Cilantro – Health Benefits, Nutrition Facts & How to Select, Store & Prepare
Cilantro is the most popular herb in the world and has strong roots in Mexican, Middle Eastern, Mediterranean, and Asian cuisines. While it’s most commonly used in salsas, guacamole, curries, and chimichurri sauce, this versatile herb has countless culinary applications.
Cilantro is a member of the parsley family and comes from the coriander plant. The seeds of this plant are used to make coriander spice, which tastes completely different from fresh cilantro.
The earliest evidence of coriander and cilantro comes from 8,000-year-old caves in Israel, meaning that coriander and cilantro have been used since 6,000 BC! There are even biblical references to coriander.
With the formation of the Roman Empire, cilantro spread across the Mediterranean and into Asia and Europe. Eventually, Spanish conquistadors introduced it to Latin America, and by the 1500s, cilantro was being used worldwide.
Not only does cilantro have a deliciously fresh, citrusy flavor, but it also has medicinal qualities that have been utilized since ancient times. Modern science can confirm this! Adding more cilantro to your diet is proven to improve your health.
Cilantro Reduces Anxiety
Cilantro has proven to be almost as effective at relieving the effects of anxiety as medication. The herb has natural sedative effects in both its’ natural and extracted form that can be used to treat nerves, relieve anxiety, and help you fall asleep.
Cilantro lowers blood pressure
This herb is so widely known for its ability to significantly lower blood pressure that people with low blood pressure are suggested to stay away from it. Those with high blood pressure can increase their cilantro intake through diet or with cilantro extract supplements.
Not only does cilantro lower blood pressure, but it may reduce the formation of dangerous blood clots. This can lead to a healthier heart and lungs.
Cilantro contains antioxidants
Your body needs antioxidants for a lot of things—they protect your cells from aging, infection, disease, and even cancer. If you’re looking for a simple way to improve your antioxidant intake, cilantro is the perfect solution.
Cilantro contains beta-carotene, lutein, terpinene, tocopherols, quercetin, vitamin A, and vitamin C—all known for their antioxidant characteristics!
Buying and storing fresh herbs can be a challenge. Since they’re so light and delicate, herbs are easily damaged and can go bad very quickly if not taken care of. To make sure you’re buying fresh cilantro, there are a few things you should be aware of.
First, fresh cilantro will have a very bright green color. Make sure the bunch of cilantro you pick out doesn’t have any yellow, black, or brown leaves. If it does, it’s past its prime and shouldn’t be eaten.
Next, check the smell. Cilantro has a very distinct smell. It should smell slightly citrusy or soapy. If it smells sour or pungent, avoid it! Its smell should also clarify whether the bunch you’re holding is cilantro as opposed to parsley, as they look very similar but smell very different.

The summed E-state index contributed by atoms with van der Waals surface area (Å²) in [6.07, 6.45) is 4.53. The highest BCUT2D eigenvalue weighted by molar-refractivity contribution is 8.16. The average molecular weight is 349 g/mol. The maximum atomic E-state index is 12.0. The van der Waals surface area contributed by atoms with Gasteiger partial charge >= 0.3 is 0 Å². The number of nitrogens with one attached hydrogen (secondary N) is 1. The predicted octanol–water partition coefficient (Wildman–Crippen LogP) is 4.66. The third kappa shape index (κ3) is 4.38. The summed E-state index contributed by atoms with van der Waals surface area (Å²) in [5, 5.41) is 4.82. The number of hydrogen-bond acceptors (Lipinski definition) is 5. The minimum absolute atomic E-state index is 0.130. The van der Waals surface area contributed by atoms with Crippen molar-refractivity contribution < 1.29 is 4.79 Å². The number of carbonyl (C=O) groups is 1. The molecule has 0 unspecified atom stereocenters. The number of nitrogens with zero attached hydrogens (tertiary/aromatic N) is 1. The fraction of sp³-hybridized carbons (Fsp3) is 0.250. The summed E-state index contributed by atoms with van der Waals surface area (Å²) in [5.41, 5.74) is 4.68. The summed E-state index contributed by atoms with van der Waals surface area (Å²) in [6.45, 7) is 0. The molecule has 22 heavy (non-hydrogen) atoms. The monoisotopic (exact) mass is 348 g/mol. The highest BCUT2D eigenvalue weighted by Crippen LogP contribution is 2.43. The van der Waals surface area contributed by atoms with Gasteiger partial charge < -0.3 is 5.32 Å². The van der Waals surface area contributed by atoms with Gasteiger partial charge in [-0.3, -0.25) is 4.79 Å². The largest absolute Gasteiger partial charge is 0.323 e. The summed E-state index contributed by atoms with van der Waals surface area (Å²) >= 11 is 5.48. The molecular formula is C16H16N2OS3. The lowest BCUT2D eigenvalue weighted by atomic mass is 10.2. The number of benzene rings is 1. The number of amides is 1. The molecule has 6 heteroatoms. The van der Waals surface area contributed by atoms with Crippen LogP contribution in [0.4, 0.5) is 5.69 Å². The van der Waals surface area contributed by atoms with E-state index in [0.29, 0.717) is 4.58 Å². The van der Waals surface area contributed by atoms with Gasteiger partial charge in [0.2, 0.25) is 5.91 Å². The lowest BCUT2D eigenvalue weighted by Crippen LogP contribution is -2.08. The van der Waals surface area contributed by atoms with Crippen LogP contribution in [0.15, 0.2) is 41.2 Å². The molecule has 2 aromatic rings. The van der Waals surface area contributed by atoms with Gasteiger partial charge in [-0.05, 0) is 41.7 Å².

Lastly, check the sturdiness of the cilantro stems. When you hold them up vertically, they should be able to stand up straight. If they droop too much, that means they’re beginning to go bad.
Once you bring your cilantro home, there are a few ways you can store it. If you prefer to keep it out of the refrigerator, you can put your bunch of cilantro stem-first into a glass of water. It should stay fresh for about 3 days. Some herbs go bad faster in the fridge, but cilantro is one herb that prefers cooler temperatures.
So, if you choose to store your cilantro in the fridge, you can keep it in a plastic storage container or bag for about 5 days to one week.
What’s the first thing that comes to mind when you think of cilantro? You’ll most likely think of fresh guacamole, jalapeno sauce, or an herb crust for meat and fish.
There’s no doubt that those are amazing uses for this amazing herb, but there are so many more delicious things that can be done with cilantro that you may not be aware of.
One simple, yet delicious recipe you can make that allows cilantro to shine is a vinaigrette dressing. Combine olive oil vinegar, salt, pepper, lemon juice, a bit of garlic, and plenty of chopped cilantro. This dressing goes great on salads, but can be used on tacos and burritos too!
Cilantro can also be used to create a simple twist on classic pesto. Pesto is traditionally made with basil, but using cilantro instead won’t alter the flavor too much from what you’re used to. Just blend cilantro, garlic, pine nuts, olive oil, lemon juice, salt and pepper, and some parmesan cheese to create a perfectly fresh cilantro pesto sauce.
But, one of the healthiest ways to eat this superfood is to eat it raw. Chop it up and use it as a garnish on pasta, meats, soups, and stews. You can even mix it into a fruit salad for a nice splash of color and texture.
Thanks to its mild flavor, there is so much that can be done with cilantro, and you don’t have to be a top chef to use it! Whether you keep it simple or make it spectacular, you can enjoy this herb’s health benefits all the same.